In India, international pharmaceutical companies started selling Ayurvedic pharmaceuticals directly to patients. Banerjee demonstrates a change in Dabur’s customer base through the company’s advertising strategies over time.[21] Originaliy, Dabur’s advertisements featured traditional vaids asserting that the company’s prepackaging improved the ability of vaids to provide medicines to their patients. Interestingly, initial adverts portrayed Dabur products as sustaining the traditional aspects of Ayurveda. However, recent adverts focus on the ability of Dabur to modernize Ayurveda, showing, for example, women using Dabur traditional Ayurvedic products to attain a modern image of beauty and health. By changing marketing strategies, companies like Dabur and Himalaya now provide off-the-shelf Ayurvedic products directly to patients.

In both Zimbabwe and India, the direct interaction between pharmaceutical companies and patients has slowly decreased the need of the traditional medical practitioner. Moreover, forms of medicine that cannot be directly pharmaceuticalized like bone-fixing are deeply marginalized.[15]

Intellectual property

The global era has also led to a new interplay between pharmaceutical companies and national governments. Indigenous medicines have become international commodities driven by both market and cultural nationalism. Building on the concept of national medicines developed in the post-colonial era, medicines are redefined along nationalist lines and non-textual knowledge is moulded into a property that must be protected by the government.

Various international and national initiatives have sought to prevent erroneous patents on traditional medicines. One key example is the Traditional Knowledge Digital Library created by the Council of Scientific and Industrial Research (CSIR), the Ministry of Science and Technology, and the Ministry of Health and Family Welfare in India.[22] The Library documents traditional medicinal practices in India, and presents the information in such a way that it can be checked by international patent offices, thereby preventing the granting of erroneous patents on traditional medicines.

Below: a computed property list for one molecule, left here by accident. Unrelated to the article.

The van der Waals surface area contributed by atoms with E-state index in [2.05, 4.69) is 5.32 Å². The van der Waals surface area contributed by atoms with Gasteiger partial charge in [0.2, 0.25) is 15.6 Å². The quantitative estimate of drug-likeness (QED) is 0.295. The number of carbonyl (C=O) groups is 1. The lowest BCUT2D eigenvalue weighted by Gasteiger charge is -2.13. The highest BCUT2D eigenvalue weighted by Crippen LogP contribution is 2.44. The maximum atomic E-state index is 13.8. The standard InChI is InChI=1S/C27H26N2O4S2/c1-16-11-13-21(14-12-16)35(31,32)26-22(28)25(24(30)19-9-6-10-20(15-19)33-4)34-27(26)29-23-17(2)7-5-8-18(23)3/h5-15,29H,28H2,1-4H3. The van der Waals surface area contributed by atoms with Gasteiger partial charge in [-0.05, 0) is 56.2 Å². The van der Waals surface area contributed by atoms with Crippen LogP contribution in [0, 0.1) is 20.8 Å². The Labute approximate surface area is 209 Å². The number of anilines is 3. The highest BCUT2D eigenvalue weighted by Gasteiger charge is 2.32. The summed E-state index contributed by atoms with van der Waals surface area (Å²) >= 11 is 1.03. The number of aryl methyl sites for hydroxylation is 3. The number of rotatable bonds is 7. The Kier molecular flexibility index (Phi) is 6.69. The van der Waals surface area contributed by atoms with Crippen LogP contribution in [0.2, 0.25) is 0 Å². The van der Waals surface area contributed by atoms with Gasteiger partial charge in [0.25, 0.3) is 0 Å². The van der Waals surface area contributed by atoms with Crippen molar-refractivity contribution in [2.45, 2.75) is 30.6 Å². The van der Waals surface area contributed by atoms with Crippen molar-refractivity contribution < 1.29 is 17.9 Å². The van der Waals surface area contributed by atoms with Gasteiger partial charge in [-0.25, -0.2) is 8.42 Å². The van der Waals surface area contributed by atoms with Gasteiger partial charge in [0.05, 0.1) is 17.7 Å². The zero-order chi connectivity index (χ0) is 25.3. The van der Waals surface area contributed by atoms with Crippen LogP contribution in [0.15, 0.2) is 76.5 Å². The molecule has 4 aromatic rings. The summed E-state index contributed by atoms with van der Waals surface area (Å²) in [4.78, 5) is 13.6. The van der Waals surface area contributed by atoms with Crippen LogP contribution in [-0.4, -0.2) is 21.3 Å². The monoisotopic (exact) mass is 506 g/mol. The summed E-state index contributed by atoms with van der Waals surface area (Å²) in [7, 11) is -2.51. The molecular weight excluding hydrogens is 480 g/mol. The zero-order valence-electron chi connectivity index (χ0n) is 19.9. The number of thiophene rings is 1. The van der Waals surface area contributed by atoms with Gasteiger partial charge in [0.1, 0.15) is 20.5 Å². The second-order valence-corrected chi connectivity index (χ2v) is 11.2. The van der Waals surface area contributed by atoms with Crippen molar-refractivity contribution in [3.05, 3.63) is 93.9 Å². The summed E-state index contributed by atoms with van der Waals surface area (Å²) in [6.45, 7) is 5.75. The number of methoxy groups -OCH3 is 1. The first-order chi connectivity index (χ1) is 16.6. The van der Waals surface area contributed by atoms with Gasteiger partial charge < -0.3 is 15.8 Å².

However, as discussed above, the process of commoditization in our global economy reduces the power of traditional practitioners. Often, local practitioners using traditional medicine knowledge are not given their due credit,[23] a situation recognized by the 2002 National Policy on Indian Systems of Medicine and Homeopathy. While it is essential to place traditional medicine in a global context, local medicinal practitioners should be given rightful credit and financial benefit for their work.

  Conclusion Top

In both India and Zimbabwe, the government and private pharmaceutical companies function as hegemonies that sap the ownership of indigenous medicine from native practitioners. During the post-colonial era, nations started to regulate and professionalize indigenous medicine to create a sense of national identity and unity. The globalized era accelerated this sense of ownership, as both pharmaceutical companies and national patent systems commoditized fluid knowledge into property. While organizations like WHO laudably support traditional medicine through regulation, such agendas may tie the hands of native practitionersto the point that true indigenous medicine can no longer exist. It is therefore important to strike a balance so that regulation and globalization of traditional medicine do not eliminate native traditional healers – the very source of traditional medicine.